“Since I’ve given up meat, I’ve been eating lots of nuts and peanut butter for protein” reported my client. She thought she was eating TONS of protein, but the reality is, nuts and peanut butter are not as protein-dense as many people think. While nuts do offer protein, only about 5 to 10% of their calories come from protein and about 70% of their calories come from fat. (The good news is, the fat in nuts is health-protective so is a positive addition to a sports diet.)
Most athletes need at least 60 grams of protein. Two tablespoons of peanut butter offers only 8 grams of protein for 180 calories. You could get three times more protein—26 grams of protein—in the same amount of calories of Greek yogurt!
Beans (as in kidney beans or hummus) are also lower in protein than many vegetarians realize. Beans offer about 6 grams of protein in a half-cup. While they are a smart choice for athletes because they offer a hefty does of carbs and can both fuel the muscles and heal/build muscles, they only offer about 12 grams of protein per 180 calories.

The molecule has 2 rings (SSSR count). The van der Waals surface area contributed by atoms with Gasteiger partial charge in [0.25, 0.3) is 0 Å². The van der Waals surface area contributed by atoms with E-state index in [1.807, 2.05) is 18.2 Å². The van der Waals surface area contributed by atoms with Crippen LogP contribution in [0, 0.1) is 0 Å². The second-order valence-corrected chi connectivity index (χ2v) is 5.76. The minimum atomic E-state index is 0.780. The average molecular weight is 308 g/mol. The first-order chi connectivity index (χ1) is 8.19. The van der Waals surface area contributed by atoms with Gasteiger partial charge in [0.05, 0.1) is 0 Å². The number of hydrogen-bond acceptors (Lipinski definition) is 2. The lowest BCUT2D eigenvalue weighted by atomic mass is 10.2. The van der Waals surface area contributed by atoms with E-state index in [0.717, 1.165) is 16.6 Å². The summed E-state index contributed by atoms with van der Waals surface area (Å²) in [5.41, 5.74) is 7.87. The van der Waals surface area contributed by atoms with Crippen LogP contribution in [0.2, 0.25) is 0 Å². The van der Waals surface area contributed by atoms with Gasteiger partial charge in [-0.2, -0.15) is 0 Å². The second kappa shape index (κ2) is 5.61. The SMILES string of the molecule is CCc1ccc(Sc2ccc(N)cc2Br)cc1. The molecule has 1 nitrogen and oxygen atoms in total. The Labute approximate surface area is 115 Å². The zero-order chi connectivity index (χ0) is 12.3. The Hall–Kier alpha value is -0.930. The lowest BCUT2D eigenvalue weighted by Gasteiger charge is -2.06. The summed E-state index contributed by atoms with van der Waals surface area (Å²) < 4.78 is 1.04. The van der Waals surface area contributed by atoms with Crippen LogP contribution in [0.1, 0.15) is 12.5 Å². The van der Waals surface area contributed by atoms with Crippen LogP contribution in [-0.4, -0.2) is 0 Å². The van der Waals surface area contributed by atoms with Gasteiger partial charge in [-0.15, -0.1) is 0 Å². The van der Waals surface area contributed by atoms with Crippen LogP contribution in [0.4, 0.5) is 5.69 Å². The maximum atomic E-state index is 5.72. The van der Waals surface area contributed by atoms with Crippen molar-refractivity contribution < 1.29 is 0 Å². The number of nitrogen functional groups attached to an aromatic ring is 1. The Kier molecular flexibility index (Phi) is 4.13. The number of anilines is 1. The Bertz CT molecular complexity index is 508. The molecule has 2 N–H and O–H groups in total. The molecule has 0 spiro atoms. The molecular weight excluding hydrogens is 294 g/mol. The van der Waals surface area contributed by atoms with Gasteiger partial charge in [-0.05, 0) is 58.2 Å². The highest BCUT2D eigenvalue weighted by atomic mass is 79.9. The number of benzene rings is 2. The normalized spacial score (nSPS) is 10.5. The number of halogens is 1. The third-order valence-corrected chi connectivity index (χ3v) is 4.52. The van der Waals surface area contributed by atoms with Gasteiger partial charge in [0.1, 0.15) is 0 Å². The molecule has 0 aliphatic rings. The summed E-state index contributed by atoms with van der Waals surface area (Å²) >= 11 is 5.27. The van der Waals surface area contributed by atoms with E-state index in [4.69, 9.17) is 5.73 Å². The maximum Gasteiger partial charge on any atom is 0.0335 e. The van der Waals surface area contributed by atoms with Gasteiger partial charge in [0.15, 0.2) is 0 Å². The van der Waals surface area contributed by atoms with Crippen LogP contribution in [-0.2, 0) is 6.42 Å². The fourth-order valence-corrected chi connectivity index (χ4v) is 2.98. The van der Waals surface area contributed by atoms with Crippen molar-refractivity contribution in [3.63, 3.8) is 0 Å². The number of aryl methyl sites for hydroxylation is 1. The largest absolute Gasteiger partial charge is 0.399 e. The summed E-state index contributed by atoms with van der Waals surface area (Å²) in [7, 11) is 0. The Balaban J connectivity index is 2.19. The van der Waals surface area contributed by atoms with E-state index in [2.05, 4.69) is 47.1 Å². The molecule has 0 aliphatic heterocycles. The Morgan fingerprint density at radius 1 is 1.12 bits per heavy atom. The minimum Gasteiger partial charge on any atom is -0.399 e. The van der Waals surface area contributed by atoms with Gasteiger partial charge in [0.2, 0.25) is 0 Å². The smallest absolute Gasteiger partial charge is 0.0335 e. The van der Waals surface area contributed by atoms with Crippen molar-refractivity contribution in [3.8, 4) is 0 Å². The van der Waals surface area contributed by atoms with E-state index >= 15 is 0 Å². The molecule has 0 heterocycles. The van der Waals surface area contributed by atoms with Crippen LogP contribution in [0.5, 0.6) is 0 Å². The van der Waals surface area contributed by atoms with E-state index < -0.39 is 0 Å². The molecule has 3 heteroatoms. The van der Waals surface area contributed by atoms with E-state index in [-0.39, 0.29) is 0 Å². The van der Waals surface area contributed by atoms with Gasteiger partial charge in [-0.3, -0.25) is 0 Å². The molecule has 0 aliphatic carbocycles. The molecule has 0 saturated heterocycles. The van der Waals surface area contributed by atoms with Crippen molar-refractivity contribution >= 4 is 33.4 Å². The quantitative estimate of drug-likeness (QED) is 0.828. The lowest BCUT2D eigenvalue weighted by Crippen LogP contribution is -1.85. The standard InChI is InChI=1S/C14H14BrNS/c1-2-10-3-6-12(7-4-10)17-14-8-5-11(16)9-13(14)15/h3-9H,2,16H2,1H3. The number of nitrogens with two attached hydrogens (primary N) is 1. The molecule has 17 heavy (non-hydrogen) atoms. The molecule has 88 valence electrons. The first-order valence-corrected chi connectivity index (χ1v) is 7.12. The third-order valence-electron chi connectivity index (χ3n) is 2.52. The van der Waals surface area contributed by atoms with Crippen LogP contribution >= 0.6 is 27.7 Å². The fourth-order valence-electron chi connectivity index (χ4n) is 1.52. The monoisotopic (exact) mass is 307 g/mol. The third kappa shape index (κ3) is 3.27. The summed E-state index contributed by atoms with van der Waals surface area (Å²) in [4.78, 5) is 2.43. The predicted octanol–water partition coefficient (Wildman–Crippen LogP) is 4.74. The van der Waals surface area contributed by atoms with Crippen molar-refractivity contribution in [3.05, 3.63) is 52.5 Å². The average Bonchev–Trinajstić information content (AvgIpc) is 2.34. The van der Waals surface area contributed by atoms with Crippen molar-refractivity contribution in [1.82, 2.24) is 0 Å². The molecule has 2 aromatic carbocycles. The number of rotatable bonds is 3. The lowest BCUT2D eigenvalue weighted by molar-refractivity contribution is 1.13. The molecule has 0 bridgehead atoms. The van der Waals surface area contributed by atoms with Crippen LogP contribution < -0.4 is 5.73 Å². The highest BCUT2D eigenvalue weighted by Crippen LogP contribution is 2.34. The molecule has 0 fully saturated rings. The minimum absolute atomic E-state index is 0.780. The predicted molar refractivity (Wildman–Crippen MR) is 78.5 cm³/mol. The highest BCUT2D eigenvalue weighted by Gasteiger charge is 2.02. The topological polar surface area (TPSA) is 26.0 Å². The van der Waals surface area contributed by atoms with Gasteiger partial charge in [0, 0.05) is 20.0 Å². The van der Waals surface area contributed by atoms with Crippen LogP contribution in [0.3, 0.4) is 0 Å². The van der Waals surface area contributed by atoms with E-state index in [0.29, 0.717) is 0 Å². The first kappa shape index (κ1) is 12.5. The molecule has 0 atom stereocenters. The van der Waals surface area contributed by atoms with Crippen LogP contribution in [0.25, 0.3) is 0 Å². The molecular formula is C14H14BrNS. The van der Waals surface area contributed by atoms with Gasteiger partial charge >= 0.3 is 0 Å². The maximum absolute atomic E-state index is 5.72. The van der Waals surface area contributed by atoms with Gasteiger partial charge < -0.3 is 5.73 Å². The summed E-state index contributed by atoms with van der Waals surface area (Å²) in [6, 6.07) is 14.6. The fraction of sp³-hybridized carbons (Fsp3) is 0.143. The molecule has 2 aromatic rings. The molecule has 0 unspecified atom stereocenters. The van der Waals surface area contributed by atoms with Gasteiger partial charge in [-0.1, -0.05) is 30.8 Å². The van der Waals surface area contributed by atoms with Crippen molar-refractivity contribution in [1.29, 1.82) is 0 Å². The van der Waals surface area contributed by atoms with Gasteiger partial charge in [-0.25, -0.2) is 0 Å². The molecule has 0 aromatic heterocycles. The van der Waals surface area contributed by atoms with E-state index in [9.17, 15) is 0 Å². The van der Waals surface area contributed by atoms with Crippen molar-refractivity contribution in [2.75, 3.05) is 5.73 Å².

You also have to eat big portions of tofu and garden burgers… read the food labels for protein information!
The trick to getting enough protein as a vegetarian is to consume generous amounts of plant proteins at each meal and snack. You can successfully consume a balanced vegetarian diet as long as you educate yourself about the protein content of the foods you choose.
Nancy Clark MS RD
Sports nutritionist and author, Nancy Clark’s Sports Nutrition Guidebook
Information provided by Nancy Clark, MS, RD CSSD (Board Certified Specialist in Sports Dietetics), Chairperson of the Nutrition Committee of the Female Athlete Triad Coalition. Nancy Clark counsels active people at her private practice in Newton, MA (617-795-1875). For more information, read her popular Sports Nutrition Guidebook and food guides for new runners, marathoners, soccer players and cyclists, available via www.nancyclarkrd.com.